Antidepressants: no convincing evidence for adverse health outcomes

  • Dragioti E & al.
  • JAMA Psychiatry
  • 2 Oct 2019

  • International Clinical Digest
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Takeaway

  • Claims of adverse health outcomes associated with antidepressant use may not be supported by strong evidence and may be exaggerated by confounding by indication, according to an umbrella review of meta-analyses of observational studies.

Why this matters

  • Although prior studies have suggested a risk for adverse health outcomes associated with antidepressant use, the credibility of those studies had not been quantified.

Study design

  • This systematic umbrella review of 45 meta-analyses of observational studies evaluated the association between antidepressant use and adverse health outcomes.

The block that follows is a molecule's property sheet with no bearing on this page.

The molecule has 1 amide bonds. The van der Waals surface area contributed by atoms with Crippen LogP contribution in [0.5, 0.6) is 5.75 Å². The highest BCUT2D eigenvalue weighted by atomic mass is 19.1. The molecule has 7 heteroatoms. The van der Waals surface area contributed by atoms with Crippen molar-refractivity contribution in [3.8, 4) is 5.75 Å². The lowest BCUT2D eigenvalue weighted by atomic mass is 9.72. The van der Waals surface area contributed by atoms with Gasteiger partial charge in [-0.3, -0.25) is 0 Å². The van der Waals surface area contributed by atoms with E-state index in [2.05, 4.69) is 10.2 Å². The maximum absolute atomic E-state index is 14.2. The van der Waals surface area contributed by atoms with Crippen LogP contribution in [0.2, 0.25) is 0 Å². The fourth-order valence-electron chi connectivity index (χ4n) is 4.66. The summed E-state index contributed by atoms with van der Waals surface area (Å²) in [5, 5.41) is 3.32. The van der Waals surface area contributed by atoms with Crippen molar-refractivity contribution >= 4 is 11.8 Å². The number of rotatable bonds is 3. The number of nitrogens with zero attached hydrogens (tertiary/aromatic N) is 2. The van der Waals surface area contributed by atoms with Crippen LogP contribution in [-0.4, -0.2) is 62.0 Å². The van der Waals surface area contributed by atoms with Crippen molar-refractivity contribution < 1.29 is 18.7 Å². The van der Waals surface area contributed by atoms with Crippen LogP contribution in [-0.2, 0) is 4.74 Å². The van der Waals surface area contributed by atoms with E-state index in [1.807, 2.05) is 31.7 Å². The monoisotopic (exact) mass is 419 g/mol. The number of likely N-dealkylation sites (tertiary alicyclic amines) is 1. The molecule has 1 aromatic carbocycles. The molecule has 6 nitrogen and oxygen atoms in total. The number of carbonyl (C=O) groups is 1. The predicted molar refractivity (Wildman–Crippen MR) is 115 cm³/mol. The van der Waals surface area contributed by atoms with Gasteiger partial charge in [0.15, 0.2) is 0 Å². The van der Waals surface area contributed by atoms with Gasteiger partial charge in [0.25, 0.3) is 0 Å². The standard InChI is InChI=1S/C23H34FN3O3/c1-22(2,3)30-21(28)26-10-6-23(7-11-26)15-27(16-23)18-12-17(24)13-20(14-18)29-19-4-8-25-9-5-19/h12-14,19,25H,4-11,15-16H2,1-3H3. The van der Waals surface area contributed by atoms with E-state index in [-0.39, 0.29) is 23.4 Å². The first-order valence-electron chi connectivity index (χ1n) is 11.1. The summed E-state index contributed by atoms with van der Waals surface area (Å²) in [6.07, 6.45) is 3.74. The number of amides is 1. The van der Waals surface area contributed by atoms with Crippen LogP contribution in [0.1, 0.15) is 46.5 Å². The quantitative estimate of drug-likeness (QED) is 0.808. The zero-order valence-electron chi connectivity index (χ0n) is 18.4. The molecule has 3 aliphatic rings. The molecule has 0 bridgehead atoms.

• Funding: NIHR Biomedical Research Centre at South London and Maudsley NHS Foundation Trust and King’s College London.

Key results

  • 45 meta-analyses had 120 associations and included 1012 individual study estimates of adverse health outcomes.
  • Of the 120 associations studied, 74 (61.7%) associations were nominally statistically significant (P≤.05); only 22 (18.3%) reached a P≤1×10−6.
  • There was large heterogeneity in 43.3% of the associations (I2>50%), small-study effects for 14.2% of the associations, and excess significant bias for 7.5% of the associations.

Limitations

  • Evidence from meta-analyses of randomised clinical trials was not graded.

Coauthored with Chitra Ravi, MPharm

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